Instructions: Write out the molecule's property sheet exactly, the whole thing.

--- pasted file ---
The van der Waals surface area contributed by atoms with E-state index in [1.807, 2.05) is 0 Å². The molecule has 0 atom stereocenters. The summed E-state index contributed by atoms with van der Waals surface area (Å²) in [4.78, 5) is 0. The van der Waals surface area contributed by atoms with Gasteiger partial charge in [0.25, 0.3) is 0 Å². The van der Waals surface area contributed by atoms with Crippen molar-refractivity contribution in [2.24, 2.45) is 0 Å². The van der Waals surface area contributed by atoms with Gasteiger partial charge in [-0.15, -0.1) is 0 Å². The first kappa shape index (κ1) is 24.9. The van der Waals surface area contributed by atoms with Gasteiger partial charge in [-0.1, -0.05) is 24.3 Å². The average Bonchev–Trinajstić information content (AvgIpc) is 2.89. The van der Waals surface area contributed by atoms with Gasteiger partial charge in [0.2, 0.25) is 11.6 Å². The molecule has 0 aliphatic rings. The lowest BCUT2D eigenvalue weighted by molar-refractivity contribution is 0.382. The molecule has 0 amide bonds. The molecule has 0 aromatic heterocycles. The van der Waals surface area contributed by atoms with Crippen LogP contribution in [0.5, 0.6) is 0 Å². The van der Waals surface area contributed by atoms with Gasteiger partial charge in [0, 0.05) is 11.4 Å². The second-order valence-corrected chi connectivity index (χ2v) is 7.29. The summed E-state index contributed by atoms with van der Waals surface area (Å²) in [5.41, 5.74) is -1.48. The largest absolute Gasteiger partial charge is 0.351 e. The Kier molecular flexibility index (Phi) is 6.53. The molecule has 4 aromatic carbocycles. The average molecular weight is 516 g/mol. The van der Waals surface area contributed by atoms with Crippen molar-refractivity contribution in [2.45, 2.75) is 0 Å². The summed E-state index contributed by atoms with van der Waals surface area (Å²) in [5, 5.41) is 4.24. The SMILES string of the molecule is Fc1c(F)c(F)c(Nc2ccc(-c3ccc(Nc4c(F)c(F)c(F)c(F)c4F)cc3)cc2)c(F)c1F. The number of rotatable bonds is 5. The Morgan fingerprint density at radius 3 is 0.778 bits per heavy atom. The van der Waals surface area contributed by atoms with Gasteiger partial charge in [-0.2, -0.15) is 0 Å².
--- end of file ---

The van der Waals surface area contributed by atoms with E-state index in [1.807, 2.05) is 0 Å². The molecule has 0 atom stereocenters. The summed E-state index contributed by atoms with van der Waals surface area (Å²) in [4.78, 5) is 0. The van der Waals surface area contributed by atoms with Gasteiger partial charge in [0.25, 0.3) is 0 Å². The van der Waals surface area contributed by atoms with Crippen molar-refractivity contribution in [2.24, 2.45) is 0 Å². The van der Waals surface area contributed by atoms with Gasteiger partial charge in [-0.15, -0.1) is 0 Å². The first kappa shape index (κ1) is 24.9. The van der Waals surface area contributed by atoms with Gasteiger partial charge in [-0.1, -0.05) is 24.3 Å². The average Bonchev–Trinajstić information content (AvgIpc) is 2.89. The van der Waals surface area contributed by atoms with Gasteiger partial charge in [0.2, 0.25) is 11.6 Å². The molecule has 0 aliphatic rings. The lowest BCUT2D eigenvalue weighted by molar-refractivity contribution is 0.382. The molecule has 0 amide bonds. The molecule has 0 aromatic heterocycles. The van der Waals surface area contributed by atoms with Crippen LogP contribution in [0.5, 0.6) is 0 Å². The van der Waals surface area contributed by atoms with Gasteiger partial charge in [0, 0.05) is 11.4 Å². The second-order valence-corrected chi connectivity index (χ2v) is 7.29. The summed E-state index contributed by atoms with van der Waals surface area (Å²) in [5.41, 5.74) is -1.48. The largest absolute Gasteiger partial charge is 0.351 e. The Kier molecular flexibility index (Phi) is 6.53. The molecule has 4 aromatic carbocycles. The average molecular weight is 516 g/mol. The van der Waals surface area contributed by atoms with Crippen molar-refractivity contribution in [2.45, 2.75) is 0 Å². The summed E-state index contributed by atoms with van der Waals surface area (Å²) in [5, 5.41) is 4.24. The SMILES string of the molecule is Fc1c(F)c(F)c(Nc2ccc(-c3ccc(Nc4c(F)c(F)c(F)c(F)c4F)cc3)cc2)c(F)c1F. The number of rotatable bonds is 5. The Morgan fingerprint density at radius 3 is 0.778 bits per heavy atom. The van der Waals surface area contributed by atoms with Gasteiger partial charge in [-0.2, -0.15) is 0 Å².